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TOPIC: Glycemic Index and Load Oriented diets

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July 16, 2012 1:20 PM
Folks,

Counting calories is not the only way, but it works. I lost 30 pounds doing that with your application, and thank you for that.
However, I began to level off, even though I was keeping at 1200 calories a day, and was unwilling to go lower.
I was already starting to get bored and cheat, so knew I needed to change things.
I discovered "The Art and Science of Low Carb Living" by Dr. JEFF VOLEK and Dr. STEPHEN PHINNEY. They finally explained to me what the insulin and leptin connections were all about, debunked the "saturated fat is bad" myth, and showed me a way to eat almost what I want without counting (much) and start to loose weight again. BTW, all lipid, liver and kidney function, and CRP numbers improve on their methodology.

I think it would be really great, for folks like me, diabetics, etc., if you had an alternate "view" and focus. This would be an option that one would choose when setting up their application preferences. In this view, the focus would be on Glycemic Load as calculated by the glycemic index of food ingredients (when available). It would also track fats by type and percentage. Goals would be set up, say for example, to keep GL below 20 or 30 per day, and make sure the percentage of target fats were met or exceeded (a very different way to diet, I know, but this works too!).

What does it take to get you to consider a new, major alternative focus like this?
I'll be there are plenty of dieters out there that would vote in favor of this.
July 18, 2012 10:13 AM
YES, YES YES! I just requested this same thing from them yesterday! In fact, I have developed a "work around" trick to sort of use MFP for counting Glycemic Load. Our approach is specifically designed to prevent the "plateau" that you experienced. Calories are important, but it is the GLYCEMIC LOAD that insures total success -- weight loss along with excellent blood markers!
July 18, 2012 10:19 AM
I know of some that would be all for a Load Oriented Diet.
  11265904
July 23, 2012 1:00 PM
I would be very interested in your workaround trick. I have been finding it very tedious and cumbersome to use MFP for a load oriented diet.
August 5, 2012 9:18 AM
Tracking glycemic load would be great. Is like to know more about the work around mentioned above.
  1746412
August 5, 2012 12:01 PM
Counting carbs works for diabetics, can't see why you would be needing anything special.
  22343347
August 6, 2012 7:17 AM
Yes, totally agree. Glycemic index and load should at least be an option to track. For now I track carbs fiber and sugar, along with calories and protein. If there was a category for glycemic index and load it sure would be easier!
August 6, 2012 7:55 AM
Can someone explain to me what glycemic index and load is? I count my carbs, fat protien, cals and sugar, that is what I have mine set to. I have lost just fine like that. Keeping my carbs at 80/less and fat around 100 and lots of protien, This works great for me. I lost 10 pounds and now I am maintaining. I have low blood sugar problems and eating this way keeps me stable. I don't have crashes and get red faced and see black spots and get really sleepy. And it helps me to not get ill and grouchy to when I have bad blood sugar swings it makes me have mood swings to. I love eating this way...I feel sooooo much better. I lost the 10 pounds just by cutting out all the extra bad carbs I was eating everyday and cutting way back on the sugar. I am set to 25g a day for the sugar and for me that all comes from natural sugars in what I eat. Anyways, I was just wondering if there is something I am missing here?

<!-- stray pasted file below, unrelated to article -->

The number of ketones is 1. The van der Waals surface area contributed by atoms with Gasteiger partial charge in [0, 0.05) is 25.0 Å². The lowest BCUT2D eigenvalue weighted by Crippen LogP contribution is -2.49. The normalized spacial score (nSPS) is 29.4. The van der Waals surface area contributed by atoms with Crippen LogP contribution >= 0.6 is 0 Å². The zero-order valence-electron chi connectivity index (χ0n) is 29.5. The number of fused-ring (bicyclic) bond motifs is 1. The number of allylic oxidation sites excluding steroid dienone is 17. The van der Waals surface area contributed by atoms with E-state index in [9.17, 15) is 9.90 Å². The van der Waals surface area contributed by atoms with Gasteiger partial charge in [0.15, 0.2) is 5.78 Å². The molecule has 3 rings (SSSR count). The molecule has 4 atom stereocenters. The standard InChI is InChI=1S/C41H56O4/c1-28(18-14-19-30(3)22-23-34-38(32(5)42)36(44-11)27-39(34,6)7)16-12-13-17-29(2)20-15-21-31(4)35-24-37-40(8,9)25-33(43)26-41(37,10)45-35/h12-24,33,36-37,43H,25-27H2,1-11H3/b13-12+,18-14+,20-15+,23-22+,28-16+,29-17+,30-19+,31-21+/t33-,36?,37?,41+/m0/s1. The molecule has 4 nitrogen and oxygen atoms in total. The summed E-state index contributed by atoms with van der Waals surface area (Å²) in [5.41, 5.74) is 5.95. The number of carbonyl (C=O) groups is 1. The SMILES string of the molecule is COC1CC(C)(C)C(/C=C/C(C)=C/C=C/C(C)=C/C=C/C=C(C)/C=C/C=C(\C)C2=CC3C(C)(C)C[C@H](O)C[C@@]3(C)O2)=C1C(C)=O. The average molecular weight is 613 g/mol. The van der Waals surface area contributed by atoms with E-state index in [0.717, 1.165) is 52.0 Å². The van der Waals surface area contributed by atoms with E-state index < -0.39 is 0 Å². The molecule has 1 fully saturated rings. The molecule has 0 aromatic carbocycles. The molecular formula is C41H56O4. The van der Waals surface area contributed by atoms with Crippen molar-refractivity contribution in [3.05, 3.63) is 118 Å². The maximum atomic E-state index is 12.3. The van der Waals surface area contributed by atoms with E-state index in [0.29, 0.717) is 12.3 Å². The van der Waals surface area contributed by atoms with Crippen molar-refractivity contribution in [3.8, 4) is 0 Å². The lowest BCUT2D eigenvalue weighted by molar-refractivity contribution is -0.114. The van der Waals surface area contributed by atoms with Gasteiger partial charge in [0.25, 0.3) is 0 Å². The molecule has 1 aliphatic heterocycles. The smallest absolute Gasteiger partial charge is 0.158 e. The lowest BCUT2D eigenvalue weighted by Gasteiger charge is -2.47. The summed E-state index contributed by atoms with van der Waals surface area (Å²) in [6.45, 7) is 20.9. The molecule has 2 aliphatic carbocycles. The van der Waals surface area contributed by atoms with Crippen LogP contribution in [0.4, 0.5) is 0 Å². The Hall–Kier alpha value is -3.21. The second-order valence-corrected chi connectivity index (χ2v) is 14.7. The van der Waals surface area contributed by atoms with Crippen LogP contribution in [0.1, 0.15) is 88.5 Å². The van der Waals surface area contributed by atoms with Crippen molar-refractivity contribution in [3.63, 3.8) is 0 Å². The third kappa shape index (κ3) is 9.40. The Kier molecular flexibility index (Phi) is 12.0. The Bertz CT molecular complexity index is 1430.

August 6, 2012 8:03 AM
QUOTE:

Can someone explain to me what glycemic index and load is?


It's just the amount that foods raise your blood sugar. I try to keep my carbs under 100, so at 80, you shouldn't be having any problems with that. There are lots of sites about it that explain it all.

http://www.glycemicindex.com/about.php
Edited by downinaggieland98 On August 6, 2012 8:05 AM
August 6, 2012 8:07 AM
bumb
August 6, 2012 8:08 AM
Another great alternate view is the Primal/Paleo/Neanderthal lifestyle! I suggest Mark Sisson's The Primal Blueprint, or, Robb Wolf's , The Paleo Solution! They do a great job of going over the science behind how and why are bodies accept or reject the foods we eat, especially how carbohydrates, cholesterol, and anti-nutrients all negatively affect our digestive system. Food for thought...did you know that the amount of cholesterol you consume(eat) from high quality plant and animal fat has NOTHING to do with your cholesterol levels? Yep, this includes those fantastic egg yolks too!!
August 6, 2012 8:12 AM
QUOTE:

YES, YES YES! I just requested this same thing from them yesterday! In fact, I have developed a "work around" trick to sort of use MFP for counting Glycemic Load. Our approach is specifically designed to prevent the "plateau" that you experienced. Calories are important, but it is the GLYCEMIC LOAD that insures total success -- weight loss along with excellent blood markers!


YES!! please help with this!! I am very interested in any and all tips you can give! I am borderline diabetic and just cant seem to lose even with exercise and 1300 cal limit!!!
  24465975
August 6, 2012 3:17 PM
Bump
  10694860
November 23, 2012 1:43 AM
Bump!! Meanwile, has anyone a method or site to follow their glycemic level? I have bad genetics (both my father and grand-father dies from liever/kidney illness/cancer) and would like to be aware of daily little changes that can impact positively my gl.

I started to look at this matter yesturday only but logging my foods in MFP and check every single aliment on another site to end up with numbers without even knowing if this is "good" or "bad", what should be my goal,..is a huge amount of work for no result at this moment of time.

Today, I changed my usual morning fresh squeezed orange juice by a fresh lemon juice. For the rest, I am lost, completely...and a way to include glycemic level with nutriments (or loads with meals) on mfp would be awesome!!
  1389399
December 10, 2012 8:27 AM
Would love to be able to track glycemic load as well. I have successfully GAINED 14 lbs. since February while keeping my calories between 1400 and 1450 daily as well as tracking my carbs/proteins/fats/etc. as suggested by a registered dietician. Also exercising. Endocrinologist tested and found that I am insulin resistant. Being able to track the glycemic load as opposed to just carbs would be great in order to help stabalize insulin. I ended up having to begin meds last week but would love to hear from anyone who can offer help with this.
  17141394
December 10, 2012 9:11 AM
QUOTE:

Folks,

Counting calories is not the only way, but it works. I lost 30 pounds doing that with your application, and thank you for that.